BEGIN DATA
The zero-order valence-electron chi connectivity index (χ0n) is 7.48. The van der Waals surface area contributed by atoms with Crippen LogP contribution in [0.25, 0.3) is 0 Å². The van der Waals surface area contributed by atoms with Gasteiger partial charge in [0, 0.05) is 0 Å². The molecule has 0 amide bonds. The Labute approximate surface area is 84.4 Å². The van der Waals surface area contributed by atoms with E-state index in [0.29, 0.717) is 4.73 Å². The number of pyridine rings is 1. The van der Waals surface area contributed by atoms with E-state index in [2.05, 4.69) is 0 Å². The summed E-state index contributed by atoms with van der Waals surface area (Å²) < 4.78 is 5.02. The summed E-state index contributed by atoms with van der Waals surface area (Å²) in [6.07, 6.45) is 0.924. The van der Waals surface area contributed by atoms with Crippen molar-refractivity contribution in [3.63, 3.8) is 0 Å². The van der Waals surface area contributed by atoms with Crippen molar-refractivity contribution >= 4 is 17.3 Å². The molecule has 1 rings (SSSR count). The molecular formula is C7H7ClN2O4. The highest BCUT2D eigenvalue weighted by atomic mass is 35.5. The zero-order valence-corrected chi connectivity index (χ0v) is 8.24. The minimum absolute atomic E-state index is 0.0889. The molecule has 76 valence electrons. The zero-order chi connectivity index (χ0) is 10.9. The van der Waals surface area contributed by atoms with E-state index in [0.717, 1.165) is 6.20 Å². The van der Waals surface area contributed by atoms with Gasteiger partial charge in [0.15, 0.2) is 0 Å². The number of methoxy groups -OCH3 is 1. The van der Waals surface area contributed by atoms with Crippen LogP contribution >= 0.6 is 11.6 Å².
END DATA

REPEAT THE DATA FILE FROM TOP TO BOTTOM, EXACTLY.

The zero-order valence-electron chi connectivity index (χ0n) is 7.48. The van der Waals surface area contributed by atoms with Crippen LogP contribution in [0.25, 0.3) is 0 Å². The van der Waals surface area contributed by atoms with Gasteiger partial charge in [0, 0.05) is 0 Å². The molecule has 0 amide bonds. The Labute approximate surface area is 84.4 Å². The van der Waals surface area contributed by atoms with E-state index in [0.29, 0.717) is 4.73 Å². The number of pyridine rings is 1. The van der Waals surface area contributed by atoms with E-state index in [2.05, 4.69) is 0 Å². The summed E-state index contributed by atoms with van der Waals surface area (Å²) < 4.78 is 5.02. The summed E-state index contributed by atoms with van der Waals surface area (Å²) in [6.07, 6.45) is 0.924. The van der Waals surface area contributed by atoms with Crippen molar-refractivity contribution in [3.63, 3.8) is 0 Å². The van der Waals surface area contributed by atoms with Crippen molar-refractivity contribution >= 4 is 17.3 Å². The molecule has 1 rings (SSSR count). The molecular formula is C7H7ClN2O4. The highest BCUT2D eigenvalue weighted by atomic mass is 35.5. The zero-order valence-corrected chi connectivity index (χ0v) is 8.24. The minimum absolute atomic E-state index is 0.0889. The molecule has 76 valence electrons. The zero-order chi connectivity index (χ0) is 10.9. The van der Waals surface area contributed by atoms with E-state index in [0.717, 1.165) is 6.20 Å². The van der Waals surface area contributed by atoms with Gasteiger partial charge in [0.15, 0.2) is 0 Å². The number of methoxy groups -OCH3 is 1. The van der Waals surface area contributed by atoms with Crippen LogP contribution >= 0.6 is 11.6 Å².